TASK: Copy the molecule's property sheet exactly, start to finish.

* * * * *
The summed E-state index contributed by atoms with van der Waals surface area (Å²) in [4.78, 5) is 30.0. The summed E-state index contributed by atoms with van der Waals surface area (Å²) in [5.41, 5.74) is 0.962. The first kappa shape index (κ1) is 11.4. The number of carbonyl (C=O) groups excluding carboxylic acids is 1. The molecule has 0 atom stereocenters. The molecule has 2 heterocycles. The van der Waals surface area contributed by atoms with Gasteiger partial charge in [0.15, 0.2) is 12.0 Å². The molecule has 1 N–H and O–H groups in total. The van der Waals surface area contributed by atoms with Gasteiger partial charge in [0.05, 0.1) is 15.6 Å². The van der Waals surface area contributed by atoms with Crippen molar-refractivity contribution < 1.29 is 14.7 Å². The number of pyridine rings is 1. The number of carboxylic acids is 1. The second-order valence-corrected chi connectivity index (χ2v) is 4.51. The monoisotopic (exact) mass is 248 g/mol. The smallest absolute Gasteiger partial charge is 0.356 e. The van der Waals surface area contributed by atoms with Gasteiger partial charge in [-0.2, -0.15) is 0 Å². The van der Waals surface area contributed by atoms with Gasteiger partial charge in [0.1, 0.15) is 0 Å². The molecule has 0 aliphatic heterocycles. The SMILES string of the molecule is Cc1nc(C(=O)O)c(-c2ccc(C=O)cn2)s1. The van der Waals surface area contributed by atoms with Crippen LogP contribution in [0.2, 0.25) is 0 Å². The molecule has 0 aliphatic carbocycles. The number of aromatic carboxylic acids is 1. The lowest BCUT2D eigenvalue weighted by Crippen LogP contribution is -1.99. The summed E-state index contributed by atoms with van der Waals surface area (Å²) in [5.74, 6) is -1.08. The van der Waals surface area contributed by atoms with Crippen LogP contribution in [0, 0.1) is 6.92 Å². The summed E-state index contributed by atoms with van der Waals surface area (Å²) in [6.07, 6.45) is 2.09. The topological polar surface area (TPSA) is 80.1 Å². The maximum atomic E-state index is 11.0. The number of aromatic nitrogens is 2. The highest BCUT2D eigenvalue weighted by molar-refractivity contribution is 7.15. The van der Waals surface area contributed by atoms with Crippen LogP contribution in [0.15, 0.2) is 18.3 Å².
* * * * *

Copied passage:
The summed E-state index contributed by atoms with van der Waals surface area (Å²) in [4.78, 5) is 30.0. The summed E-state index contributed by atoms with van der Waals surface area (Å²) in [5.41, 5.74) is 0.962. The first kappa shape index (κ1) is 11.4. The number of carbonyl (C=O) groups excluding carboxylic acids is 1. The molecule has 0 atom stereocenters. The molecule has 2 heterocycles. The van der Waals surface area contributed by atoms with Gasteiger partial charge in [0.15, 0.2) is 12.0 Å². The molecule has 1 N–H and O–H groups in total. The van der Waals surface area contributed by atoms with Gasteiger partial charge in [0.05, 0.1) is 15.6 Å². The van der Waals surface area contributed by atoms with Crippen molar-refractivity contribution < 1.29 is 14.7 Å². The number of pyridine rings is 1. The number of carboxylic acids is 1. The second-order valence-corrected chi connectivity index (χ2v) is 4.51. The monoisotopic (exact) mass is 248 g/mol. The smallest absolute Gasteiger partial charge is 0.356 e. The van der Waals surface area contributed by atoms with Gasteiger partial charge in [-0.2, -0.15) is 0 Å². The van der Waals surface area contributed by atoms with Gasteiger partial charge in [0.1, 0.15) is 0 Å². The molecule has 0 aliphatic heterocycles. The SMILES string of the molecule is Cc1nc(C(=O)O)c(-c2ccc(C=O)cn2)s1. The van der Waals surface area contributed by atoms with Crippen LogP contribution in [0.2, 0.25) is 0 Å². The molecule has 0 aliphatic carbocycles. The number of aromatic carboxylic acids is 1. The lowest BCUT2D eigenvalue weighted by Crippen LogP contribution is -1.99. The summed E-state index contributed by atoms with van der Waals surface area (Å²) in [5.74, 6) is -1.08. The van der Waals surface area contributed by atoms with Crippen LogP contribution in [0, 0.1) is 6.92 Å². The summed E-state index contributed by atoms with van der Waals surface area (Å²) in [6.07, 6.45) is 2.09. The topological polar surface area (TPSA) is 80.1 Å². The maximum atomic E-state index is 11.0. The number of aromatic nitrogens is 2. The highest BCUT2D eigenvalue weighted by molar-refractivity contribution is 7.15. The van der Waals surface area contributed by atoms with Crippen LogP contribution in [0.15, 0.2) is 18.3 Å².